Report suggests evangelical IoT predictions are a ‘triumph of hope over reality’

15 Nov 2016

Mini weather station. Image: Budimir Jevtic/Shutterstock

Contrary to a number of predictions on the exponential growth of the internet of things (IoT), a new report from IDTechEx suggests that the opposite is the case, and the result of “bubble pushing” by the industry.

One of the most commonly cited figures when it comes to the expected growth of IoT in the coming years is that by 2020, there will be 50bn devices connected across the globe.

While it played a part in the largest DDoS attack recorded so far, IoT is credited with changing not just the world of gadgets and wearables, but how industry operates as a whole, introducing greater efficiency and productivity.

Future Human

1bn down from 20bn devices

However, not everyone is in agreement that the world is set to undergo such a radical change in the coming years.

According to a new report from the market analysis firm IDTechEx entitled Internet of Things (IoT) 2017-2027, suggestions of 50bn devices by 2020 are completely over-hyped and that actually, very little IoT was deployed in 2016.

In the preface to the report, one of the study’s authors, Dr Peter Harrop, described many IoT reports out there as “evangelical” rather than analytical, and that many are “bubble pushing” with their forecasts, predicting an ever steeper take-off to the point of physical impossibility. That is a triumph of hope over reality.”

Harrop went on to say that when it comes to the installation of sensor nodes globally, the focus on these devices is not a representation of the total IoT market. It predicts that there will only be 1bn IoT devices by 2020.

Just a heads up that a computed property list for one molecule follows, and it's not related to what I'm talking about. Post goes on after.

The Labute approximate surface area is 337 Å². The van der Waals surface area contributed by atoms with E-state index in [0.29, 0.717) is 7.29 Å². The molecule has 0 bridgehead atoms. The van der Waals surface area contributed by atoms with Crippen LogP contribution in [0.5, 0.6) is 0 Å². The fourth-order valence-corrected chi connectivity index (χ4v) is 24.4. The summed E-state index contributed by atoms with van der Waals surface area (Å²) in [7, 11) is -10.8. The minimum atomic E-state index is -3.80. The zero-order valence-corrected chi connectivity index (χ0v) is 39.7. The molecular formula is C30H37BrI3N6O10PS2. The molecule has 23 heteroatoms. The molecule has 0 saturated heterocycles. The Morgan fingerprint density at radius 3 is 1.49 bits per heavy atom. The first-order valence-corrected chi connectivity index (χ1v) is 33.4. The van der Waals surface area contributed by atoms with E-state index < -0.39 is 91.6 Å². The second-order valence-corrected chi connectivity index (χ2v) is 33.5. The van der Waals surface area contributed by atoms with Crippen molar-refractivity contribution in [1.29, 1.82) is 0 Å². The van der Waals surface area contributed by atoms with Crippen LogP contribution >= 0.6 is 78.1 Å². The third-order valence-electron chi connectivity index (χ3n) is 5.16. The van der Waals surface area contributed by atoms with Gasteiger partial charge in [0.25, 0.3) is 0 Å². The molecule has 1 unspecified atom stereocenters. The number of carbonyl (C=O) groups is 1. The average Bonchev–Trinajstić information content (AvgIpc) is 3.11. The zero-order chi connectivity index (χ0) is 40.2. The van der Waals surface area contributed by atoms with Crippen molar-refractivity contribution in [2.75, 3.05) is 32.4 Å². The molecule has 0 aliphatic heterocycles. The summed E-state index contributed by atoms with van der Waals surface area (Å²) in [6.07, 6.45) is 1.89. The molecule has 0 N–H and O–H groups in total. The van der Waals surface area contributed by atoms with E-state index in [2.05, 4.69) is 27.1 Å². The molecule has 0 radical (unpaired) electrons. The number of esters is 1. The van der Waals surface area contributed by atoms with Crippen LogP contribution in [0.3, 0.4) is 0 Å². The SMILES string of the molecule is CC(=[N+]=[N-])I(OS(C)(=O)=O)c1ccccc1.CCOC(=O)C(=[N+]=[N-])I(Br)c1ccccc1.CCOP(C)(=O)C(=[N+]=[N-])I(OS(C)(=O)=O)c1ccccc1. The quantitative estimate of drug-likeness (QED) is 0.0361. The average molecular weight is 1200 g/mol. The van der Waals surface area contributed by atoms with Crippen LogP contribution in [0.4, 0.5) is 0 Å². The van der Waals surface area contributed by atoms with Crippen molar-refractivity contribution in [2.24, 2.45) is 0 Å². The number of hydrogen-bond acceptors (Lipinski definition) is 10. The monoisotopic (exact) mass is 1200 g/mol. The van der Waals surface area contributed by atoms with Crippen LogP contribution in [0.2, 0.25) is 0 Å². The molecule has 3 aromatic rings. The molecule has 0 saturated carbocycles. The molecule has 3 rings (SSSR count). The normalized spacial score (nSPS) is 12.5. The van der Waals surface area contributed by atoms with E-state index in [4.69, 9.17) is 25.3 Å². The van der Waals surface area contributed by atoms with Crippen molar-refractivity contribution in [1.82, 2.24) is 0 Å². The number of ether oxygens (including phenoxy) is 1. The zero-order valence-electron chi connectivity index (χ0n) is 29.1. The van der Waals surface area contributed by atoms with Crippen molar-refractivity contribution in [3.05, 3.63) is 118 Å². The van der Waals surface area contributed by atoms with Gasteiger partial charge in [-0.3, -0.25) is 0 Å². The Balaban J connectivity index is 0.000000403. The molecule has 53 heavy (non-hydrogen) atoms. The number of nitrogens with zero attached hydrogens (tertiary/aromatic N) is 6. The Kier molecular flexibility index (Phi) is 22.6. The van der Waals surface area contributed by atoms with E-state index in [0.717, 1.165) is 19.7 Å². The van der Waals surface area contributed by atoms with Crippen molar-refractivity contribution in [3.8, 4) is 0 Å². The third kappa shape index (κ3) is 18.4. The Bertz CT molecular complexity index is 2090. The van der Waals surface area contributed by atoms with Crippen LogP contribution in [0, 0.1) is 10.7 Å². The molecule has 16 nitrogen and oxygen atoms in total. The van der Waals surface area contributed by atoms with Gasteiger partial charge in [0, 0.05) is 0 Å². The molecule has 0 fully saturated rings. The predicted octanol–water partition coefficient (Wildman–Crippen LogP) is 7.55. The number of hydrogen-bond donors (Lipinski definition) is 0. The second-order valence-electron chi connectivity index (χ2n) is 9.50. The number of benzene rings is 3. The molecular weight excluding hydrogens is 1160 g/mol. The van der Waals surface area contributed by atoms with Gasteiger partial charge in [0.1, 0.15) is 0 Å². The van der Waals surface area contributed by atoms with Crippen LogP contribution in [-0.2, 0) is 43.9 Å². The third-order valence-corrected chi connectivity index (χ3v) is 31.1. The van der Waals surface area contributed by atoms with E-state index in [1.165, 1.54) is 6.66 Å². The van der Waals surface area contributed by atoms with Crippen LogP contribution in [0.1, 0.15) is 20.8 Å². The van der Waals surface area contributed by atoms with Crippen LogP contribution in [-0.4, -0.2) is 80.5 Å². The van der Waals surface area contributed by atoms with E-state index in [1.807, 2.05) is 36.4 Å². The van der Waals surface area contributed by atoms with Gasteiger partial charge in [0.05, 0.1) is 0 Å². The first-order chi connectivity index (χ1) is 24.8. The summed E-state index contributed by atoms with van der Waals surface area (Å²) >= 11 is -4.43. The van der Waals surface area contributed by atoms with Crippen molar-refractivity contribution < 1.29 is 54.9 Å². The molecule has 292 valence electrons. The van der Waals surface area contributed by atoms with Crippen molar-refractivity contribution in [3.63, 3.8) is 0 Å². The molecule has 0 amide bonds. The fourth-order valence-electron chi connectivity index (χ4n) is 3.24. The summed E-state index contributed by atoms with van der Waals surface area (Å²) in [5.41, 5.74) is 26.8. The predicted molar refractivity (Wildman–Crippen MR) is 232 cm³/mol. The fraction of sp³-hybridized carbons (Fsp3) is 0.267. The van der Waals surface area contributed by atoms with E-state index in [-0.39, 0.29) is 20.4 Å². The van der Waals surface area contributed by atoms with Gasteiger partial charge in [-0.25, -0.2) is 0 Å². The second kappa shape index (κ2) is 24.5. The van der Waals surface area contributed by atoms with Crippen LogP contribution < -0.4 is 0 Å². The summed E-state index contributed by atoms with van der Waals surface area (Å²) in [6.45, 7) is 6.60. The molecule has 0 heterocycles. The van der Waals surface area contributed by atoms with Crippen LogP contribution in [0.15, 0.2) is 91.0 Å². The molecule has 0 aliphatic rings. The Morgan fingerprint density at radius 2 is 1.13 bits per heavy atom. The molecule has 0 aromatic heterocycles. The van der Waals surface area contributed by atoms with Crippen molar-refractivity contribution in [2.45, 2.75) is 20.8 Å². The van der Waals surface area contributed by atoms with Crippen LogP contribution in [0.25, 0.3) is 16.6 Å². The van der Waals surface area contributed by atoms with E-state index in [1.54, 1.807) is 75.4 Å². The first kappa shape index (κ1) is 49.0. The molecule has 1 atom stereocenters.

The report also criticises the conflation of IoT and the ‘internet of people’ that it refers to as being the development of wearable technology.

Still sees money to be made

What analysts fail to take into account, the report said, is that the cost of buying and installing IoT networks “is much more modest, contrary to heroic forecasts made by most analysts and manufacturers in the past”.

In financial terms, IDTechEx has estimated that the cost of installing nodes globally over the next 10 years will be around $20bn.

However, much of the money to be made will be in the development of software and support services, particularly following the realisation that many IoT devices could play a part in even larger cyberattacks than the one that used Mirai devices last October.

Going by IDTechEx’s estimates, this money will be substantial because while it estimates IoT to be worth $1bn this year, it envisions it to be worth close to $73bn in just two years’ time.

By 2027, this could even rise to as high as $322bn.

Colm Gorey was a senior journalist with Silicon Republic